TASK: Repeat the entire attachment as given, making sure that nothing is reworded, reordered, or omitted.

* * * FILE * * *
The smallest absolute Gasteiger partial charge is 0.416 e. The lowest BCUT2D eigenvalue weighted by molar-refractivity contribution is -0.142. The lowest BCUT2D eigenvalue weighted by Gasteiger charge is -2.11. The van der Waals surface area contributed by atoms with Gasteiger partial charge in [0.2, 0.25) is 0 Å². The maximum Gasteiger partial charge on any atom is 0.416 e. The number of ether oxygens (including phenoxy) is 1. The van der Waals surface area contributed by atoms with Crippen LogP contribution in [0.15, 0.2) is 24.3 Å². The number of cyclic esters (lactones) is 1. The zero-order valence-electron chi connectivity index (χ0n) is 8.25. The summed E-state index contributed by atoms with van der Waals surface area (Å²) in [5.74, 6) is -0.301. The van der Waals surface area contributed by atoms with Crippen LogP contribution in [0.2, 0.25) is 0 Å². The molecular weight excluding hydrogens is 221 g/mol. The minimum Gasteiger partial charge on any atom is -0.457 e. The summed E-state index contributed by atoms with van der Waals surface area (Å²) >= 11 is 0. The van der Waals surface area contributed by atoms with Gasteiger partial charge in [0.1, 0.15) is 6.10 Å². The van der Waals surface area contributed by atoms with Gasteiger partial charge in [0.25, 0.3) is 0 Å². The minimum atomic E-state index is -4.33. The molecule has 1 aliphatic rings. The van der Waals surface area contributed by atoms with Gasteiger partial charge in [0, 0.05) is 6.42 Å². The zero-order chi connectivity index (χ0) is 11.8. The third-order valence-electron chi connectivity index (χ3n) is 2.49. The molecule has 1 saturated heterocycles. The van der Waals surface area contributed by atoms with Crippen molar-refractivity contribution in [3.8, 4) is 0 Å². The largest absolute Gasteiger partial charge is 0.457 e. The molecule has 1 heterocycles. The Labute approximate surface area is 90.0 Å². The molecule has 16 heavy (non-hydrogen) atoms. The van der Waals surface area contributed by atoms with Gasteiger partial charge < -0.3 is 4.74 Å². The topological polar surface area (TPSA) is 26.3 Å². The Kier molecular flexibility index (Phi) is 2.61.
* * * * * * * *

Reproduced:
The smallest absolute Gasteiger partial charge is 0.416 e. The lowest BCUT2D eigenvalue weighted by molar-refractivity contribution is -0.142. The lowest BCUT2D eigenvalue weighted by Gasteiger charge is -2.11. The van der Waals surface area contributed by atoms with Gasteiger partial charge in [0.2, 0.25) is 0 Å². The maximum Gasteiger partial charge on any atom is 0.416 e. The number of ether oxygens (including phenoxy) is 1. The van der Waals surface area contributed by atoms with Crippen LogP contribution in [0.15, 0.2) is 24.3 Å². The number of cyclic esters (lactones) is 1. The zero-order valence-electron chi connectivity index (χ0n) is 8.25. The summed E-state index contributed by atoms with van der Waals surface area (Å²) in [5.74, 6) is -0.301. The van der Waals surface area contributed by atoms with Crippen LogP contribution in [0.2, 0.25) is 0 Å². The molecular weight excluding hydrogens is 221 g/mol. The minimum Gasteiger partial charge on any atom is -0.457 e. The summed E-state index contributed by atoms with van der Waals surface area (Å²) >= 11 is 0. The van der Waals surface area contributed by atoms with Gasteiger partial charge in [0.1, 0.15) is 6.10 Å². The van der Waals surface area contributed by atoms with Gasteiger partial charge in [0.25, 0.3) is 0 Å². The minimum atomic E-state index is -4.33. The molecule has 1 aliphatic rings. The van der Waals surface area contributed by atoms with Gasteiger partial charge in [0, 0.05) is 6.42 Å². The zero-order chi connectivity index (χ0) is 11.8. The third-order valence-electron chi connectivity index (χ3n) is 2.49. The molecule has 1 saturated heterocycles. The van der Waals surface area contributed by atoms with Crippen molar-refractivity contribution in [3.8, 4) is 0 Å². The largest absolute Gasteiger partial charge is 0.457 e. The molecule has 1 heterocycles. The Labute approximate surface area is 90.0 Å². The molecule has 16 heavy (non-hydrogen) atoms. The van der Waals surface area contributed by atoms with Gasteiger partial charge < -0.3 is 4.74 Å². The topological polar surface area (TPSA) is 26.3 Å². The Kier molecular flexibility index (Phi) is 2.61.